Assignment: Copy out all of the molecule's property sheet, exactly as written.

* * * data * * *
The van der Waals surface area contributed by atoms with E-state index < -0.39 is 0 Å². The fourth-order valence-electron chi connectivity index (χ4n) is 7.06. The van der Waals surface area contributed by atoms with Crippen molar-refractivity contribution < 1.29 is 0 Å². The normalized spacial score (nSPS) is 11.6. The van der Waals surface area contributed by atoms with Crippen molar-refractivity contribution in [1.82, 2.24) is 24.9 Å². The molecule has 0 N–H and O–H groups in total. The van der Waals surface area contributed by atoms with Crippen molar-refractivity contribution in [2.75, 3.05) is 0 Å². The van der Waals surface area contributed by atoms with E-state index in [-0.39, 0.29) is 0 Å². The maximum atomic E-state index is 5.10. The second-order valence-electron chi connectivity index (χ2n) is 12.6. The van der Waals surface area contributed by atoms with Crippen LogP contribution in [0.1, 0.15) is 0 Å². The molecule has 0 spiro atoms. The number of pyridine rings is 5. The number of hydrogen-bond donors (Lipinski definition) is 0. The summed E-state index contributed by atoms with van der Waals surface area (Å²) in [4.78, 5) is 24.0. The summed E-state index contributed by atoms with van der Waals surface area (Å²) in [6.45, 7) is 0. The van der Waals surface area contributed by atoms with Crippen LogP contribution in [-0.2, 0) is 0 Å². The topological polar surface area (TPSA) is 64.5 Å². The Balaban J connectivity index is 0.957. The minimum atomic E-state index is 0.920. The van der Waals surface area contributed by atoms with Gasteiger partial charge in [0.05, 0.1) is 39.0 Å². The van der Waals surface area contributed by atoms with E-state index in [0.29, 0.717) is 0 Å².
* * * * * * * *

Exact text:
The van der Waals surface area contributed by atoms with E-state index < -0.39 is 0 Å². The fourth-order valence-electron chi connectivity index (χ4n) is 7.06. The van der Waals surface area contributed by atoms with Crippen molar-refractivity contribution < 1.29 is 0 Å². The normalized spacial score (nSPS) is 11.6. The van der Waals surface area contributed by atoms with Crippen molar-refractivity contribution in [1.82, 2.24) is 24.9 Å². The molecule has 0 N–H and O–H groups in total. The van der Waals surface area contributed by atoms with Crippen molar-refractivity contribution in [2.75, 3.05) is 0 Å². The van der Waals surface area contributed by atoms with E-state index in [-0.39, 0.29) is 0 Å². The maximum atomic E-state index is 5.10. The second-order valence-electron chi connectivity index (χ2n) is 12.6. The van der Waals surface area contributed by atoms with Crippen LogP contribution in [0.1, 0.15) is 0 Å². The molecule has 0 spiro atoms. The number of pyridine rings is 5. The number of hydrogen-bond donors (Lipinski definition) is 0. The summed E-state index contributed by atoms with van der Waals surface area (Å²) in [4.78, 5) is 24.0. The summed E-state index contributed by atoms with van der Waals surface area (Å²) in [6.45, 7) is 0. The van der Waals surface area contributed by atoms with Crippen LogP contribution in [-0.2, 0) is 0 Å². The topological polar surface area (TPSA) is 64.5 Å². The Balaban J connectivity index is 0.957. The minimum atomic E-state index is 0.920. The van der Waals surface area contributed by atoms with Gasteiger partial charge in [0.05, 0.1) is 39.0 Å². The van der Waals surface area contributed by atoms with E-state index in [0.29, 0.717) is 0 Å².